You’ll notice that perhaps the string will be cut short. This is because gdb limits the output to 200 characters. To remove that limit, we can run set print elements 0. It then looks like this:

(gdb) set print elements 0
(gdb) p *(char **)$rax
$2 = 0x5c3240 "528 1472 544 560 576 592 608 624 640 656 672 688 704 720 736 752 768 784 800 816 832 848 864 880 896 912 928 944 960 976 992 1008 1024 1040 1056 1072 1088 1104 1120 1136 1152 1168 1184 1200 1216 1232 1248 1264 1280 1296 1312 1328 1344 1360 1376 1392 1408 1424 1440 1456 1472 1488 1504 1520 1536 1552 1568 1584 1600 1616 1632 1648 1664 1680 1696 1712 1728 1744 1760 1776 1792 1808 1824 1840 1856 1872 1888 1904 1920 1936 1952 1968 1984 2000 2016 "

Scripting our way to the flag

Armed with all of that info, we can finally move onto our Python script and decode the target string. I chose to be very verbose with the necessary variables:

plain = "!\"#$%&'()*+,-./0123456789:;<=>?@ABCDEFGHIJKLMNOPQRSTUVWXYZ[\]^_`abcdefghijklmnopqrstuvwxyz{|}~"
plainList = list(plain)
allEncoded = "528 544 560 576 592 608 624 640 656 672 688 704 720 736 752 768 784 800 816 832 848 864 880 896 912 928 944 960 976 992 1008 1024 1040 1056 1072 1088 1104 1120 1136 1152 1168 1184 1200 1216 1232 1248 1264 1280 1296 1312 1328 1344 1360 1376 1392 1408 1424 1440 1456 1472 1488 1504 1520 1536 1552 1568 1584 1600 1616 1632 1648 1664 1680 1696 1712 1728 1744 1760 1776 1792 1808 1824 1840 1856 1872 1888 1904 1920 1936 1952 1968 1984 2000 2016"
allEncodedList = allEncoded.split(" ")
target = "1152 1344 1056 1968 1728 816 1648 784 1584 816 1728 1520 1840 1664 784 1632 1856 1520 1728 816 1632 1856 1520 784 1760 1840 1824 816 1584 1856 784 1776 1760 528 528 2000"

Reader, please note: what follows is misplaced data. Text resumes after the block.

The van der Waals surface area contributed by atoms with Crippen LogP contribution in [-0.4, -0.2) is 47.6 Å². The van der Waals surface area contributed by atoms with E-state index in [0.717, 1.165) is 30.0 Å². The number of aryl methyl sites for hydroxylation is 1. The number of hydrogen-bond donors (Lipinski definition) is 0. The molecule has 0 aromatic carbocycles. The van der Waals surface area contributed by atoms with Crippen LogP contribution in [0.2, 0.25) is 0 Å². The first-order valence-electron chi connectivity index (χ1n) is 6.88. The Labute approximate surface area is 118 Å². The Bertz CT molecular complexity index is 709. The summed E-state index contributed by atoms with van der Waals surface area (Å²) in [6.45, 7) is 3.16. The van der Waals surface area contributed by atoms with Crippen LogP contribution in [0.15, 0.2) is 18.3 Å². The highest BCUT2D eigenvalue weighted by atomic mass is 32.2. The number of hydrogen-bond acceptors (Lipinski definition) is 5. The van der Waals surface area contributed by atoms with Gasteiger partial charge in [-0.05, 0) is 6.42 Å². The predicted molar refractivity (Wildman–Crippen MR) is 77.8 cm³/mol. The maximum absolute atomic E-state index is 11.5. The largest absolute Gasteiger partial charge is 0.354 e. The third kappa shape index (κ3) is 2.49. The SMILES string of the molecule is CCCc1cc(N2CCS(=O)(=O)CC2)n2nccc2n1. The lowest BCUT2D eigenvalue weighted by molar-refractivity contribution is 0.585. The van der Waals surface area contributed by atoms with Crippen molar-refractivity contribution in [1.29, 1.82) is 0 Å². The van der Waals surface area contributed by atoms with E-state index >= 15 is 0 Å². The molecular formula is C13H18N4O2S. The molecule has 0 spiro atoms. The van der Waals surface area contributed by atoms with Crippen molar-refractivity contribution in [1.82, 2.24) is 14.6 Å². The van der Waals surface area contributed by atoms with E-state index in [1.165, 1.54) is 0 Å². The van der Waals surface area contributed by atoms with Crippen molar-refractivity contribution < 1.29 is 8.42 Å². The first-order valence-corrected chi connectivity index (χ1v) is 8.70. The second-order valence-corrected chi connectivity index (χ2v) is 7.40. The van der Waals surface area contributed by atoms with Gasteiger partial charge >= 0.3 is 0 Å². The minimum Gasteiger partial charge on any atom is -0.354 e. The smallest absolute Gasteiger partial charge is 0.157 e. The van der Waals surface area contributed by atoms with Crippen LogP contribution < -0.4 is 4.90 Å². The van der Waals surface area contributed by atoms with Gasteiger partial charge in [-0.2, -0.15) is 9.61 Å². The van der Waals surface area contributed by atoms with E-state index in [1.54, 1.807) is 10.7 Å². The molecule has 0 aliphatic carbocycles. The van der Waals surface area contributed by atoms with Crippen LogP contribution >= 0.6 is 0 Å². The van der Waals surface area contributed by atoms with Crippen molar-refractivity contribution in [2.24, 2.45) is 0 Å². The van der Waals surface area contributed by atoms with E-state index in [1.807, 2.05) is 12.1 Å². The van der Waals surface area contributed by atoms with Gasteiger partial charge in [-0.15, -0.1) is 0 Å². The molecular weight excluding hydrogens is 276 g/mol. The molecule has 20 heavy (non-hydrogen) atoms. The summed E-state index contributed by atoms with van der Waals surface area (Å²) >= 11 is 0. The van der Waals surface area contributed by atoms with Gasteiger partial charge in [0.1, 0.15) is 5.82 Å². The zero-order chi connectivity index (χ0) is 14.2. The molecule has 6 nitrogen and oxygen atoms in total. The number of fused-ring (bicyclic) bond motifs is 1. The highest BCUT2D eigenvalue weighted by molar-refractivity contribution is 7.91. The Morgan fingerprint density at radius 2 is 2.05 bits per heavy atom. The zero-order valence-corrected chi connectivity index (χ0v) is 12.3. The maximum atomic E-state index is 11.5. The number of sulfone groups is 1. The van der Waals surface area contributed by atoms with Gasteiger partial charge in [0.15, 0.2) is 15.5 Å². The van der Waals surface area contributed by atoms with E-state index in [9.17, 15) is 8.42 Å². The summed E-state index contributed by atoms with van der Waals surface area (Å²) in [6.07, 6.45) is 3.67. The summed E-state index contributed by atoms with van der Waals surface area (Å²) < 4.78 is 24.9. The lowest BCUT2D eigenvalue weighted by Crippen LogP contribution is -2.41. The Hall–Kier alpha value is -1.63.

targetList = target.split(" ")

Now, we will want to map an encoded character to the plaintext ASCII. To do that, we can simply use map(), a lambda function and our two lists:

result = list(map(lambda x, y: dict(character=x,encoded=y), plainList, allEncodedList))

This will give us a list of dictionaries containing one plaintext character and one encoded character. Note that for this to work, the plaintext characters have to match up exactly to their encoded version, so make sure the input is structured accordingly.

After having the list, it is simply a matter of iterating through the target string, matching the encoded character with the created dictionary and output the result. I solved this with a for loop, but this being Python, I’m sure it could be structured more elegantly. The final version of the script looks like this:

plain = "!\"#$%&'()*+,-./0123456789:;<=>?@ABCDEFGHIJKLMNOPQRSTUVWXYZ[\]^_`abcdefghijklmnopqrstuvwxyz{|}~"
plainList = list(plain)
allEncoded = "528 544 560 576 592 608 624 640 656 672 688 704 720 736 752 768 784 800 816 832 848 864 880 896 912 928 944 960 976 992 1008 1024 1040 1056 1072 1088 1104 1120 1136 1152 1168 1184 1200 1216 1232 1248 1264 1280 1296 1312 1328 1344 1360 1376 1392 1408 1424 1440 1456 1472 1488 1504 1520 1536 1552 1568 1584 1600 1616 1632 1648 1664 1680 1696 1712 1728 1744 1760 1776 1792 1808 1824 1840 1856 1872 1888 1904 1920 1936 1952 1968 1984 2000 2016"
allEncodedList = allEncoded.split(" ")
target = "1152 1344 1056 1968 1728 816 1648 784 1584 816 1728 1520 1840 1664 784 1632 1856 1520 1728 816 1632 1856 1520 784 1760 1840 1824 816 1584 1856 784 1776 1760 528 528 2000"
targetList = target.split(" ")

result = list(map(lambda x, y: dict(character=x,encoded=y), plainList, allEncodedList))

chars = []
for c in targetList:
    chars.append(next(item for item in result if item["encoded"] == c)["character"])

print("".join(chars))

And with this, we have our flag!

Conclusion

The initial sentence was a bit of an exaggeration, since the challenge is actually pretty easy, if you know how to properly read registers in gdb. I learned quite a bit from this, and as always, it was pretty fun.